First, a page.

The Allure of Golden City’s Splendid Riches Beckons All to Discover Its Marvels.

In the process of exchanging perspectives on the materials shared in the HE, it became apparent that a significant portion of the site’s users were keenly interested in Bronze Age weaponry, particularly the arms and armor of the legendary Trojan War. The topic is undeniably intriguing, resonating with narratives familiar even at the level of a fifth-grade school textbook. Phrases like “Copper spears,” “Helm-helm Hector,” and “the famous shield of Achilles” evoke a sense of connection. Furthermore, this historical event itself is unique—discovered and explored through a poem, a true work of art. As individuals delved into the subject, they not only gained knowledge about it but also unearthed insights into a culture previously unknown to them.

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Black-figured ceramic vessel from Corinth depicting characters of the Trojan War (around 590-570 BC). (Metropolitan Museum, New York)

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Let’s begin at the start. The myth of Troy, besieged by the Greeks, lacked convincing evidence until the end of the nineteenth century. However, a turning point came when Heinrich Schliemann, fueled by substantial financial backing (having become wealthy), embarked on a quest to bring his romantic childhood dream to life. He set out to Asia Minor in search of the legendary Troy. By 355 AD, this name had vanished from all records. Undeterred, Schliemann, inspired by a vague description from Herodotus, directed his efforts towards the hill of Hisarlik and initiated excavations.

Over a span of more than 20 years, from 1871 until his death, Schliemann tirelessly dug at the site. Yet, as an archaeologist, he was unconventional. He extracted artifacts without documenting them, discarded anything he deemed unimportant, and relentlessly dug and dug. Finally, his perseverance led him to discover what he believed to be “his” Troy.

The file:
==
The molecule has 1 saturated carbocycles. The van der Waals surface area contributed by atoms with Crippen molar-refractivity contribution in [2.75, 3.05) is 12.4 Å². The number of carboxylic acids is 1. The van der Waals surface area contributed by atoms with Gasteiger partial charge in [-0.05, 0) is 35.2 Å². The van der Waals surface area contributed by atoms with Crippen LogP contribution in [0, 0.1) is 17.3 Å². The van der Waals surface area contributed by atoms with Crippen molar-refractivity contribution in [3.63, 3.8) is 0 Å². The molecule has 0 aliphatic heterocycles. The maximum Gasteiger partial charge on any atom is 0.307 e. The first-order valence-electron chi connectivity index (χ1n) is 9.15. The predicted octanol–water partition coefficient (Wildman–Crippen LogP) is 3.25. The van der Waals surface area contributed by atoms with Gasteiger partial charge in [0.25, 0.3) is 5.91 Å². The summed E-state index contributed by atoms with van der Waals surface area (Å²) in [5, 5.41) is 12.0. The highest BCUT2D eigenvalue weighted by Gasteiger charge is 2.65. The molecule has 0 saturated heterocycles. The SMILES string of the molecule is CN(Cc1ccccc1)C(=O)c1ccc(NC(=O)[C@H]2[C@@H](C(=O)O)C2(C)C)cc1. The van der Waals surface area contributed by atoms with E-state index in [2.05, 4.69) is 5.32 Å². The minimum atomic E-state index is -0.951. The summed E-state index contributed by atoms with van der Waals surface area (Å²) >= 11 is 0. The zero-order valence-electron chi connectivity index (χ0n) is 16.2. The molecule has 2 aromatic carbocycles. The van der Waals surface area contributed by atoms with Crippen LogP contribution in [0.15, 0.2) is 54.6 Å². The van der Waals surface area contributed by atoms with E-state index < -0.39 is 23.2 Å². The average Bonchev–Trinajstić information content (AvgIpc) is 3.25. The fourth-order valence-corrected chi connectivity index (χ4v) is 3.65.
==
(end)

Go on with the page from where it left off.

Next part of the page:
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Many scientists of that era harbored doubts regarding whether this discovery was indeed Troy. However, with the support of British Prime Minister William Gladstone and the inclusion of professional archaeologist Wilhelm Dörpfeld in his team, the veil over the secrets of the ancient city began to lift. The most surprising revelation was the identification of multiple cultural layers, signifying the construction of a new Troy atop the remnants of the previous one each time.

These layers, numbering as many as five, showcased the evolution of the city over time. Troy I, the oldest, contrasted with the “youngest” Troy IX from the Roman era. Presently, the archaeological site reveals even more layers and sub-layers, totaling 46. This abundance of historical strata posed a considerable challenge in deciphering the specific details of Troy’s history.

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Schliemann believed that the Troy he sought was Troy II, but, in reality, the authentic Troy is identified as Number VII. Substantial evidence supports the conclusion that the city met its demise in the flames of a fire, and the remains of individuals discovered in this layer tell a poignant tale of a violent death. The year associated with this catastrophic event is widely considered to be 1250 BC.

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